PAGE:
A Comparative Study between Tennyson's "Demeter and Persephone" and Kizer's "Persephone Pauses"

  • Salma Backroush Almaleki English Literature, M.A Postgraduate

Abstract

This paper discusses the adaptation of Demeter and Persephone’s myth by two poets Alfred Tennyson and Carolyn Kizer. The poems are approached from a feminist point of view. The paper is divided into three sections, the first reviews the theoretical parts concerning mythology and feminism, the second presents the application of the feminist theories on Tennyson’s poem, the third sets forth a similar application of the feminist theories on Kizer’s poem. The study aims to provide answers to crucial questions of the differences between the poets’ interpretations, portrayals of Demeter and her daughter Persephone, and the myth’s reinvented themes, as well as their depictions as heroines. The study has arrived to some outcomes; first, Tennyson’s poem describes motherhood in Demeter’s actions, while Kizer’s poem highlights womanhood in Persephone’s individuation. Second, Tennyson’s version contemplates on social problems, whereas Kizer’s version explores woman’s psychological states. Third, both the poets have constructed their poems as dramatic monologue to give the rightful voice to their heroines.

Downloads

Download data is not yet available.

References

1. Abrams, M.H. A Glossary of Literary Terms. Ed.7th. USA: Heinle & Heinle, 1999. Print.
2. Baldick, Chris. Concise Dictionary of Literary Terms. New York: Oxford, 1990. Print.
3. Basunia, Joydev. “The Role of Myth in Creation of Environmental Regulations”. Academia. University of Dhaka. Web. Mar, 2016.
4. Bloom, Harold. Victorian Poets. Ed. Harold Bloom. New York: Bloom’s Literary Criticism, 2011. Print.
5. Brooke, Stopford A. Tennyson: His Art and Relation to Modern Life. New York: Kessinger Publishing, 1894. Print.
6. Burkett, Elinor. “Feminism”. Encyclopedia Britannica. Jan, 2016. Web. Mar, 2016.
7. Buron, Melissa. “The Feminine Voice and the Feminine Presence in Nineteenth Century Poetry”. The Victorian Web. Org. Dec, 2003. Web. Mar 2016.
8. Corn, Alfred. “The Impact of Character on Character”. Carolyn Kizer: Perspectives on Her Life & Works. Ed. Annie Finch, Johanna Keller, & Candace McClelland. New York: Cavan Kerry, 2001. 29-39. Print.
9. Dobie, Ann. Theory into Practice: An Introduction to Literary Criticism. USA: Wadsworth Cengage Learning, 2012. Print.
10. Feminist Movement Builder’s Dictionary. 2nd ed. JASS. (2013). Web. Mar, 2016.
11. Gallant, Christina. “Tennyson’s Use of the Nature Goddess in ‘The Hesperides’, ‘Tithonus’ and ‘Demeter and Persephone”. Victorian Poetry. 14.2 (1976): 155-160. Print.
12. Gilbert, Sandra, and Susan Gubar. The Madwoman in the Attic: The Woman Writer and the Nineteenth Century Literary Imagination. London: Yale University Press, 1979. Print.
13. Harrison, Antony. “In the Shadow of E.B.B: Christina Rossetti and Ideological Estrangement”. Victorian Poets. Ed. Harold Bloom. New York: Bloom’s Literary Criticism, 2011. 57-90. Print.
14. Hirsch, Edward. A Poet’s Glossary. New York: Houghton Mifflin Harcourt, 2014. Print.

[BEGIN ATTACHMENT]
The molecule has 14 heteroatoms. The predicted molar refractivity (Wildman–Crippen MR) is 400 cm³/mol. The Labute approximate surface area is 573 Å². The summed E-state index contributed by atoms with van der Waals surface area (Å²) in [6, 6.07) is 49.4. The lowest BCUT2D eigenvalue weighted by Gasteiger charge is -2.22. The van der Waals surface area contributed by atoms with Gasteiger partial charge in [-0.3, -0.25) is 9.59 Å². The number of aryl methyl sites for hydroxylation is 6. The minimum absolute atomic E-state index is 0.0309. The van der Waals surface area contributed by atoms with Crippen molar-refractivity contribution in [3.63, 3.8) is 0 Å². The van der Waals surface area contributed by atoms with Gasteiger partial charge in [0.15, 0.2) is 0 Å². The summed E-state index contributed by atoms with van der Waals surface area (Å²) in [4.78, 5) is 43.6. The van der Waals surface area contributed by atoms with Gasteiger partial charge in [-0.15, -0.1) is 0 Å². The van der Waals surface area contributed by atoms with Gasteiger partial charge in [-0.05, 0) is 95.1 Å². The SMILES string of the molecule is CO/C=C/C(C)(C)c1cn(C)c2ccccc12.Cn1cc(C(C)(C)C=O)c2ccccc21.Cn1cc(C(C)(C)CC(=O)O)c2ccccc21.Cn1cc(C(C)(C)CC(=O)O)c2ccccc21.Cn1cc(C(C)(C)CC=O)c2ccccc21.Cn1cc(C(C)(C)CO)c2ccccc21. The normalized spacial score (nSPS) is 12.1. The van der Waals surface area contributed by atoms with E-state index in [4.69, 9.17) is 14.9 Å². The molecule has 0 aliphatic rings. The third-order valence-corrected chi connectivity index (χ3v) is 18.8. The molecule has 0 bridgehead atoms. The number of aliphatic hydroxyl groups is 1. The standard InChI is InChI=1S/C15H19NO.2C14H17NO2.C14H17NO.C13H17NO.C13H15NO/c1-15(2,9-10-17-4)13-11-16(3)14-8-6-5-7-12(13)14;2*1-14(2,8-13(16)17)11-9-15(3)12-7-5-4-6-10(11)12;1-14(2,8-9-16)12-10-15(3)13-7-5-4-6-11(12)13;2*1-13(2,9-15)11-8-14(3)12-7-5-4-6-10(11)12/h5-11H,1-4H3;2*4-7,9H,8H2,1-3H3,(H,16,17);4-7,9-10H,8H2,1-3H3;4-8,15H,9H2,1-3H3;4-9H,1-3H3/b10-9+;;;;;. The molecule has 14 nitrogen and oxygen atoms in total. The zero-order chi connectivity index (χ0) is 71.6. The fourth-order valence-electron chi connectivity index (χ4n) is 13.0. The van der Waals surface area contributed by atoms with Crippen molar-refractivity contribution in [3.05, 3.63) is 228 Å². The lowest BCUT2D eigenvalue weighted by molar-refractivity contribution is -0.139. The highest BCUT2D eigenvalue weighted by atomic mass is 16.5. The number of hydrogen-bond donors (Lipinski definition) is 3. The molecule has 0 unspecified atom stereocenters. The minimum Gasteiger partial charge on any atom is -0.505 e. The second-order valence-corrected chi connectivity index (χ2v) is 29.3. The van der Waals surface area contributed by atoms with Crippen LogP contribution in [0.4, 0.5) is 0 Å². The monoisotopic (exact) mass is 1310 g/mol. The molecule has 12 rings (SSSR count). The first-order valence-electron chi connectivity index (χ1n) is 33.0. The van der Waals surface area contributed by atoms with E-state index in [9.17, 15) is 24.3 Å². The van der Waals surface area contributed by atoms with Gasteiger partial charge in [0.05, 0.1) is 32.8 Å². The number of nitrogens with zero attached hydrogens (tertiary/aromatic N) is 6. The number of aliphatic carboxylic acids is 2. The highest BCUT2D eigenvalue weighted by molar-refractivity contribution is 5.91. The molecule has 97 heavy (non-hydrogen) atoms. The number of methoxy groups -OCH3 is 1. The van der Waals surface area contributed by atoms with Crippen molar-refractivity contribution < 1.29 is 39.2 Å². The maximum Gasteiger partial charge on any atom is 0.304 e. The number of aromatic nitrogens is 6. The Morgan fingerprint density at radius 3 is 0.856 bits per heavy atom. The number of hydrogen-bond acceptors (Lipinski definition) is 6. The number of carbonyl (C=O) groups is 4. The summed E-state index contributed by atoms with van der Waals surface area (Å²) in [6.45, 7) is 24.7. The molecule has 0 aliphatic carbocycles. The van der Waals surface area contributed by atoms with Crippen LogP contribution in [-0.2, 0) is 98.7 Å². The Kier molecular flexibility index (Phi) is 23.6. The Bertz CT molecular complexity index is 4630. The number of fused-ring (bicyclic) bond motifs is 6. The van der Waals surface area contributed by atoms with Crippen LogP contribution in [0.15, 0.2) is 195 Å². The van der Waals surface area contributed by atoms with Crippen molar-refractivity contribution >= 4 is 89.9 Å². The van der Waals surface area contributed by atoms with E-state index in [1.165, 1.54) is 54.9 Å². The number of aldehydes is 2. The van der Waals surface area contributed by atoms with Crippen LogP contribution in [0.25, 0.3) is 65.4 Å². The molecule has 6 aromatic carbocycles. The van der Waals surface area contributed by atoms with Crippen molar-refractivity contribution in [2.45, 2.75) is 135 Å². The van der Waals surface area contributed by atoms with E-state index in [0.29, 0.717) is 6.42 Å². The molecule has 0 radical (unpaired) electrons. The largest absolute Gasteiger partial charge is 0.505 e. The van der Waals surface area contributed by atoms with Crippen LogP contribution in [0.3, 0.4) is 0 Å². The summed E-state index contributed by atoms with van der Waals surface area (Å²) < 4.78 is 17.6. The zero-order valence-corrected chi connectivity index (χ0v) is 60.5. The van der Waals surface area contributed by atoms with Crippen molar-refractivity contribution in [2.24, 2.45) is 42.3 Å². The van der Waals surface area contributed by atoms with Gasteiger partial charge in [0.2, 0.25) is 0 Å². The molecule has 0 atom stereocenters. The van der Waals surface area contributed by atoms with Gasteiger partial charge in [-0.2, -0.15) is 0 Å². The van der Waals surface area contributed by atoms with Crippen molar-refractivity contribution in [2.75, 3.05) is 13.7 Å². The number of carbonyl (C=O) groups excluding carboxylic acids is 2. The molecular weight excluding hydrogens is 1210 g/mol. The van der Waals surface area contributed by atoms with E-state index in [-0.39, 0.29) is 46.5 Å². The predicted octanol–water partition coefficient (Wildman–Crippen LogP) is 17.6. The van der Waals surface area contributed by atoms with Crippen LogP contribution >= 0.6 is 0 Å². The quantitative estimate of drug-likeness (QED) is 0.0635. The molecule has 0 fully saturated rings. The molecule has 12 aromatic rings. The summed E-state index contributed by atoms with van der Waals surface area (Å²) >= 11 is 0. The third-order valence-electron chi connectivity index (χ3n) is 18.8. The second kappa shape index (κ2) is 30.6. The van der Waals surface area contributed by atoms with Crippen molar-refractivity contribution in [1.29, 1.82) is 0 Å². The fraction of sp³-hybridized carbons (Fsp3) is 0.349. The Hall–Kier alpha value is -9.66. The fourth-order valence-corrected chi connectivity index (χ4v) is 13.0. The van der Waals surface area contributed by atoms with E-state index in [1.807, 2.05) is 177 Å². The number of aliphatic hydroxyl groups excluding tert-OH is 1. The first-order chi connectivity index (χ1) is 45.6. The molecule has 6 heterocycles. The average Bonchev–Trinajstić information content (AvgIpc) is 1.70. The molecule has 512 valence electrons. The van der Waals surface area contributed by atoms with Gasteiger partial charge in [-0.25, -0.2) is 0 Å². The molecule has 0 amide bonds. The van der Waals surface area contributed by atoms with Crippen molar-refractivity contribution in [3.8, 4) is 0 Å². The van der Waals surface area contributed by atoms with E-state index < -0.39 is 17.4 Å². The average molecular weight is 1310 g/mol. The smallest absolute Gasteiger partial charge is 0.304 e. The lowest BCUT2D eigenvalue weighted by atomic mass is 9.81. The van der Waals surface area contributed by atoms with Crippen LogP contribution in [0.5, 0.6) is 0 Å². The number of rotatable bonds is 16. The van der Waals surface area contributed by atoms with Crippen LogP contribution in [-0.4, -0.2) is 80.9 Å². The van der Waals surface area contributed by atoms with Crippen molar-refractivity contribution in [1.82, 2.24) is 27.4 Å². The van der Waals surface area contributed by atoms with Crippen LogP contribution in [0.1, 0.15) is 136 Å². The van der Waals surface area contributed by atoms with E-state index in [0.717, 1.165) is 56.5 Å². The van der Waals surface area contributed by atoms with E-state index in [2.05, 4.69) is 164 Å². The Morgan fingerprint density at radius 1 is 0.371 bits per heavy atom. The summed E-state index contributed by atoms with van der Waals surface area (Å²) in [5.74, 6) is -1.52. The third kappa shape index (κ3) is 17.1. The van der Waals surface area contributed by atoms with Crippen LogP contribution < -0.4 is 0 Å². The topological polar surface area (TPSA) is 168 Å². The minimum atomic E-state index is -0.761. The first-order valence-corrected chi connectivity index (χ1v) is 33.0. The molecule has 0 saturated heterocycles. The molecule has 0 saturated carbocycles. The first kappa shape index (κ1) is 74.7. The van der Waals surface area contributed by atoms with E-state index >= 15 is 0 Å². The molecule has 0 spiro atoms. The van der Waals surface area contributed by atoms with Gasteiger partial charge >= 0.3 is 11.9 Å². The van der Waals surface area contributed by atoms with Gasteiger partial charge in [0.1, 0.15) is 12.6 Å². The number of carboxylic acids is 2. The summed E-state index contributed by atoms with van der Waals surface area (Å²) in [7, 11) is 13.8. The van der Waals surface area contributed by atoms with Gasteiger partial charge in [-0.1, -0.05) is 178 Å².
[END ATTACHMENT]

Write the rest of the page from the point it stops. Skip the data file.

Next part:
15. Hirsch, Marianne. “Mother and Daughter”. Sign. Vo.7.1 (1981): 200-222. Print.
16. Hobbs, Priscilla. “Persephone: Queen of Individuation”. Mythic Thinking. July, 2011. Web. Mar, 2016.
17. Hutcheon, Linda. A Theory of Adaptation. New York: Routledge, 2006. Print.
18. Johnson, Judith. “Remembering the Goddess: Carolyn Kizer and the Poetics of Generosity”. Carolyn Kizer: Perspectives on Her Life & Works. Ed. Annie Finch, Johanna Keller, & Candace McClelland. New York: Cavan Kerry, 2001. 97-125. Print.
19. Jung, Carl. Psychological Types. Trans. H. G. Baynes. UK. T. and A. Constable LTD, 1938. Print.
20. ___. The Portable Jung. Trans. R. F. Hull. New York: Penguin Book, 1977. Print.
21. Kay, Janet Catherine. Aspects of the Demeter/Persephone Myth in Modern Fiction. MA Thesis. University of Stellenbosch, 2006. Print.
22. Kizer, Carolyn. “Persephone Pauses”. Cool, Calm, and Collected: Poems 1960-2000. Canada: Copper Canyon Press, 2002. Print.
23. Lang, Andrew. Alfred Tennyson. USA: Dunda Books, 2016. Print.
24. Levi-Strauss, Cloude. “The Structural Study of Myth”. The Journal of American Folklore. 68.270 (Oct- Dec 1955): 428-444. Print.
25. Mermin, Dorothy. “The Damsel, The Knight, and The Victorian Woman Poet”. Victorian Poets. Ed. Harold Bloom. New York: Bloom’s Literary Criticism, 2011. 21- 38. Print.
26. Morford, Mark P. O., Robert J. Lenardon. Classical Mythology. Ohio: Oxford University Press, 1999. Print.
27. Phillips, Robert. “Larger than Life: Mythology and Carolyn Kizer”. Carolyn Kizer: Perspectives on Her Life & Works. Ed. Annie Finch, Johanna Keller, & Candace McClelland. New York: Cavan Kerry, 2001. 75-84. Print.
28. Pomeroy, Sarah. Goddesses, Whores, Wives, and Slaves: Women in Classical Antiquity. New York: Schocken Book, 1995. Print.
29. Radford, Andrew. The Lost Girls: Demeter –Persephone and the Literary Imagination, 1850-1930. New York: Rodopi, 2007. Print.
30. Reeves, Charles Eric. “Myth Theory and Criticism”. The Johns Hopkins Guide to Literary Theory and Criticism. Ed. Michal Groden and Martin Kreiswrth. (1997). Web. Mar, 2016.
31. Tennyson, Alfred. “Demeter and Persephone”. Tennyson Poems. New York: Everyman’s Library, 2004. Print.
32. Woolf, Virginia. “Profession of Women”. The Death of the Moth and Other Essays. New York: Harcourt Brace Jovanovich, 1974. Print.
Published
2018-02-24
How to Cite
ALMALEKI, Salma Backroush. A Comparative Study between Tennyson's "Demeter and Persephone" and Kizer's "Persephone Pauses". Contemporary Literary Review India, [S.l.], v. 5, n. 1, p. 1-42, feb. 2018. ISSN 2394-6075. Available at: <http://literaryjournal.in/index.php/clri/article/view/263>. Date accessed: 26 may 2018.
Section
Research Papers